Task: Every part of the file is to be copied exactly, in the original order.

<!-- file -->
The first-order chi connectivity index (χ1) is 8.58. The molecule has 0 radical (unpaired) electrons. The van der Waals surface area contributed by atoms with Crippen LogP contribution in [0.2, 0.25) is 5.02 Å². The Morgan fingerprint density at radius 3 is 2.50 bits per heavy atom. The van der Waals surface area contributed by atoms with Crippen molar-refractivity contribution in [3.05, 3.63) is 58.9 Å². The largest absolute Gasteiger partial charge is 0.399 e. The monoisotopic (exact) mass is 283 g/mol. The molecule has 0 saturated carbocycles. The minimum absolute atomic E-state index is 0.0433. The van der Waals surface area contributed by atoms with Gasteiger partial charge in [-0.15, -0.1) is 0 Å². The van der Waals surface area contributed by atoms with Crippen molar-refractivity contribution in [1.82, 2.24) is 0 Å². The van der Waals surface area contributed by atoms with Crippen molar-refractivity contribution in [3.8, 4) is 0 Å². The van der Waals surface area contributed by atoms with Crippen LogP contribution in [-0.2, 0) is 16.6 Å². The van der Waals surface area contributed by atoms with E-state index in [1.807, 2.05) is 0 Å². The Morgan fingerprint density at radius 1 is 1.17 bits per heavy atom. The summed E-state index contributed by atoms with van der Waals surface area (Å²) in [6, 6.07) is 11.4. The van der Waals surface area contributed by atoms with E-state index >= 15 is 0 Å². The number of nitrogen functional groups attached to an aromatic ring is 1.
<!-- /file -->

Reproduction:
The first-order chi connectivity index (χ1) is 8.58. The molecule has 0 radical (unpaired) electrons. The van der Waals surface area contributed by atoms with Crippen LogP contribution in [0.2, 0.25) is 5.02 Å². The Morgan fingerprint density at radius 3 is 2.50 bits per heavy atom. The van der Waals surface area contributed by atoms with Crippen molar-refractivity contribution in [3.05, 3.63) is 58.9 Å². The largest absolute Gasteiger partial charge is 0.399 e. The monoisotopic (exact) mass is 283 g/mol. The molecule has 0 saturated carbocycles. The minimum absolute atomic E-state index is 0.0433. The van der Waals surface area contributed by atoms with Gasteiger partial charge in [-0.15, -0.1) is 0 Å². The van der Waals surface area contributed by atoms with Crippen molar-refractivity contribution in [1.82, 2.24) is 0 Å². The van der Waals surface area contributed by atoms with Crippen molar-refractivity contribution in [3.8, 4) is 0 Å². The van der Waals surface area contributed by atoms with Crippen LogP contribution in [-0.2, 0) is 16.6 Å². The van der Waals surface area contributed by atoms with E-state index in [1.807, 2.05) is 0 Å². The Morgan fingerprint density at radius 1 is 1.17 bits per heavy atom. The summed E-state index contributed by atoms with van der Waals surface area (Å²) in [6, 6.07) is 11.4. The van der Waals surface area contributed by atoms with E-state index >= 15 is 0 Å². The number of nitrogen functional groups attached to an aromatic ring is 1.